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How to make sense of kitchen design jargon

While we’re all wowed by beautifully painted cabinetry and hi-tech cooking gadgets, if you’re after your dream kitchen, you need to get to grips with the terminology, so you know exactly what to look for. After all, knowledge is power, so get your notebooks and pencils at the ready and prepare for a lesson in essential kitchen catchphrases…


Jargon bust No 1: Butler and Belfast sinks

In truth, there’s not a lot of difference between a butler and a Belfast sink. Both are wide, deep, square sinks made from hard-wearing fire clay, and were originally used by the butler of the household for washing glasses.

Some sources suggest Belfast sinks had overflows, whereas those designed for use in London didn’t, as water was in shorter supply, but there’s no firm evidence for this.

Today, these big, beautiful designs have been updated in slate, steel, concrete and even copper. Their shape and depth are what make them distinctive.

Discover more kitchens with Belfast sinks on Houzz.

Family kitchen

Jargon bust No 2: Monobloc mixer tap

Taps have come a long way since the days of simple hot and cold spouts. The monobloc mixer is a fancy name for a kitchen tap that dispenses hot and cold water from a single spout, so it can be mixed to the desired temperature and flow.

The mixer is operated by a single lever or two levers, and it can come with a range of add-ons, including a cold filtered water option and a handy pull-out spray. 

In search of the perfect kitchen tap? Here’s what to look for

Private House, Cotswolds

Jargon bust No 3: Seamless sinks and surfaces

Seamless sinks and surfaces are sinks that are moulded into the worktop while it’s being manufactured.

An all-in-one sink and surface is sleek and sophisticated for a 21st century kitchen. There are no joints or seams to harbour dirt or bacteria, and the designs can be thermoformed (heated and moulded) and cut to include moulded, one-piece splashbacks and drainer grooves. If you’re after this look, try an acrylic-based worktop, such as Corian.

The Loft Shaker Kitchen by deVOL

Jargon bust No 4: In-frame doors
An in-frame door is a door that’s crafted separately from the carcass and sits just within the frame, so some of the frame is visible. The door is then fitted into the frame using good-quality hinges to create a robust and solid unit that will last for years.

Barn conversion

Jargon bust No 5: Appliance bank

An appliance bank is just another way of saying ‘a group of appliances placed together’. It means everything is accessible when you’re cooking and, if the bank is at eye level, you won’t have to do any bending or reaching for things.

It also means you can make a feature of your appliances or tuck them away discreetly, depending on your preference.


Jargon bust No 6: Induction hobs

Induction hobs may look the same as glass-topped ceramic ones, but they function differently.

Glass ceramic hobs provide heat through electrical heating elements under the surface. An induction hob uses circular copper coils beneath the glass. Electricity is passed through the coils, creating an electromagnetic field, which creates heat energy within the pan itself upon contact rather than heating it from the outside. It basically turns the pan into a cooker, rather than just heating up the pan.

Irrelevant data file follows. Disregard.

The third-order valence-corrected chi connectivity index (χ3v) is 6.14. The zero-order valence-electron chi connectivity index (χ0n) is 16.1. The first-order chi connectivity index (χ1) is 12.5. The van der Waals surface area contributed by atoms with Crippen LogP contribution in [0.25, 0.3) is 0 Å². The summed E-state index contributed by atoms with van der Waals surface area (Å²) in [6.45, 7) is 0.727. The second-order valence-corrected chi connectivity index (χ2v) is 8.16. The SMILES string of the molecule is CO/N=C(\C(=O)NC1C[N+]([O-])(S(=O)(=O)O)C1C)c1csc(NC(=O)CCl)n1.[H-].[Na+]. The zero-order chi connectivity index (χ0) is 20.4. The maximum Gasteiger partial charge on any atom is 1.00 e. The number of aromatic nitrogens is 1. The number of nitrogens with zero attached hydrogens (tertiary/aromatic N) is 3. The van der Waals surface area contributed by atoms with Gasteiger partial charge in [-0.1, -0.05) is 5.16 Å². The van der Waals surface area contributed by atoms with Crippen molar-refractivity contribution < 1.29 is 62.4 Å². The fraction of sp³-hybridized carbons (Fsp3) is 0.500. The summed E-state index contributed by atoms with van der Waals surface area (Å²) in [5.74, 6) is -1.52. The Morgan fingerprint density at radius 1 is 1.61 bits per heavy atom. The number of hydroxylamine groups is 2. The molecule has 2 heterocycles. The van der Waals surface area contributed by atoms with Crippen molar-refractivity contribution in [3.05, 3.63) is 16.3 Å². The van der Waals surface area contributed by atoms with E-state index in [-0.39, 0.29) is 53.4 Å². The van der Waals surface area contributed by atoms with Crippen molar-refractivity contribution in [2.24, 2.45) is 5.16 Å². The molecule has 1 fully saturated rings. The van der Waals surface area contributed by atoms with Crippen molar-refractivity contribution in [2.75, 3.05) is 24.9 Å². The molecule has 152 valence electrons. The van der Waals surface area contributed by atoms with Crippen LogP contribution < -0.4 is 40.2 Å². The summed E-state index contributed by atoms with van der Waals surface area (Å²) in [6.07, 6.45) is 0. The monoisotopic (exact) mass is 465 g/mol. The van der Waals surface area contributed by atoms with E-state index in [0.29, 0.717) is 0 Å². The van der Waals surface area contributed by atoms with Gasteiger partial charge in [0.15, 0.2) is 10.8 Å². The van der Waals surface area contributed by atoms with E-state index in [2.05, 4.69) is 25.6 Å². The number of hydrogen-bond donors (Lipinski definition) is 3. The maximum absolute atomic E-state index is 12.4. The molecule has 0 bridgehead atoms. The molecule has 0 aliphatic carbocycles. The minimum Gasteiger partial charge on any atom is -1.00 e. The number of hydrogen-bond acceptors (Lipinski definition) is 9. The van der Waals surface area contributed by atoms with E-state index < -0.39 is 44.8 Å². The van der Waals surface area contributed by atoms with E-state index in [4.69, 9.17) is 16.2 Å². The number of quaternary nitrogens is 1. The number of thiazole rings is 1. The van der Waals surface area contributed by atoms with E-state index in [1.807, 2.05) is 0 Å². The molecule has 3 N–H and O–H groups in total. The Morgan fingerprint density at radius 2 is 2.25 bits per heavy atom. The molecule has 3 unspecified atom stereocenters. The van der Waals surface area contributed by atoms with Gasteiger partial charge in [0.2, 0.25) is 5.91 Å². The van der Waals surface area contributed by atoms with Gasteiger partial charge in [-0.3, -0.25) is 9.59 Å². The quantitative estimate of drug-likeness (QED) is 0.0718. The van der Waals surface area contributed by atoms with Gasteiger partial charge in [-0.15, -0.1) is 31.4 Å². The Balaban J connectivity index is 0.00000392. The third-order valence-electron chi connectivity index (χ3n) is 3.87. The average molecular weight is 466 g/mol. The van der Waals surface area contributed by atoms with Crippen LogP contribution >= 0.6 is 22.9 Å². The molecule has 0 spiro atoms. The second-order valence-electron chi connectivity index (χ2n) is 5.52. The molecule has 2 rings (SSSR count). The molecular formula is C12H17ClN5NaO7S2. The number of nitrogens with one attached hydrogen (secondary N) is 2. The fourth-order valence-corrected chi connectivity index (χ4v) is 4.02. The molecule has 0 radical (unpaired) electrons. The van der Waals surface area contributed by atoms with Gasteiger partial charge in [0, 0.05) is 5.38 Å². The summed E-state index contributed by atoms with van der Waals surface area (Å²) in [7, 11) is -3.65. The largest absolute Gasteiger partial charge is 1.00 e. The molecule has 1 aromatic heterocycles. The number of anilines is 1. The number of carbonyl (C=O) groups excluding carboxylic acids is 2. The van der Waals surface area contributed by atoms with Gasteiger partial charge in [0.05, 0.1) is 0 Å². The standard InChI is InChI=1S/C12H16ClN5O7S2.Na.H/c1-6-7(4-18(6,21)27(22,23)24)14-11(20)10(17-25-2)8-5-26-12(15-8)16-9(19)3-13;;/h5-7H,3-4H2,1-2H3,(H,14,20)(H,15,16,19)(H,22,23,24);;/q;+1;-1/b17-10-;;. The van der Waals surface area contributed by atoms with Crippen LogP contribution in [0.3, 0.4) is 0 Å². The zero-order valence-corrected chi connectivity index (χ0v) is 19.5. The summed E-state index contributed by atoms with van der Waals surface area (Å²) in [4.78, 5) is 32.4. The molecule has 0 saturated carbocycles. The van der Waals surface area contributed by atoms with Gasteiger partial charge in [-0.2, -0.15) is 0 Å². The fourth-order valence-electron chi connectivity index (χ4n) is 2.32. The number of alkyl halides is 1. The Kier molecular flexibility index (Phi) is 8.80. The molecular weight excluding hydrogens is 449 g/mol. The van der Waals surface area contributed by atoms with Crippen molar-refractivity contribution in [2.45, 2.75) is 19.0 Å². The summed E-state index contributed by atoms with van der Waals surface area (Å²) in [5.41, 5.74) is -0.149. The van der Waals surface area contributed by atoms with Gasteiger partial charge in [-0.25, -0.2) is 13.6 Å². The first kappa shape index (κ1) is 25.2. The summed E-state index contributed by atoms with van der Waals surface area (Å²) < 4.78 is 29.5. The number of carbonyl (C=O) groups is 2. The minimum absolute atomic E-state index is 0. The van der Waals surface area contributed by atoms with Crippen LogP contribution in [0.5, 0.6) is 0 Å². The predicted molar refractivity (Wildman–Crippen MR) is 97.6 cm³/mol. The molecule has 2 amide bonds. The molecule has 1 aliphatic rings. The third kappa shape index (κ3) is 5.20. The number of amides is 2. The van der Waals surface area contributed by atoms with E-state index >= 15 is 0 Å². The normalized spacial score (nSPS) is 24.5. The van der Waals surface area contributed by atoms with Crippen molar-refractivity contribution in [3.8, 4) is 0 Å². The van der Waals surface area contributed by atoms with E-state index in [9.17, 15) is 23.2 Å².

Induction hobs are quicker and more energy efficient (and so cheaper to run) than glass-topped ones, but they’re also pricier to buy.

Contemporary white gloss kitchen

Jargon bust No 7: Composite worktops
Put simply, a composite worktop is made of ‘engineered stone’ – a mix of natural quartz particles, additives and pigments to create a beefed-up, man-made version of stone, which is hard-wearing, easy to care for and available in a huge range of colours and thicknesses.
Different brands, such as Silestone and Caesarstone, have their own formulas, which contain different ingredients in different ratios, but as a benchmark, a top-quality composite will have a very high percentage of natural quartz, usually more than 90%.

Open Plan Kitchen with Peninsula
Jargon bust No 8: Peninsular unit

A peninsular unit is an additional worktop that juts out from a run of wall units, or simply from a wall. It can be kitted out with appliances, extra storage and dining facilities, and it can also help to create a practical and ergonomic L or U-shaped layout. Think of it as a kitchen island that’s attached to the wall units or wall.

Is your kitchen in need of a refresh? Check out these easy DIYs

The Silverdale Shaker Kitchen by deVOL
Jargon bust No 9: Cornice and pelmet
More commonly found in traditional or classic kitchens, a cornice is a horizontal, decorative moulding that runs along the top of a cabinet. A pelmet is the smaller trim that goes around the bottom of a wall unit.

Task lighting, which is designed to help you perform tasks better, is important in a kitchen, but don’t forget about accent lighting, too. Accent lighting focuses on a particular area or object to highlight it and create an inviting atmosphere.

Teddy Edwards Brooklands

Jargon bust No 10: Accent lighting
Task lighting, which is designed to help you perform tasks better, is important in a kitchen, but don’t forget about accent lighting, too. Accent lighting focuses on a particular area or object to highlight it and create an inviting atmosphere.

About our expert View all posts by this expert

Houzz Experts

Houzz is the leading platform for home renovation and design, providing people with everything they need to improve their homes from start to finish – online or from a mobile device. From decorating a small room to building a custom home and everything in between, Houzz connects millions of homeowners, home design enthusiasts and home improvement professionals across the country and around the world.

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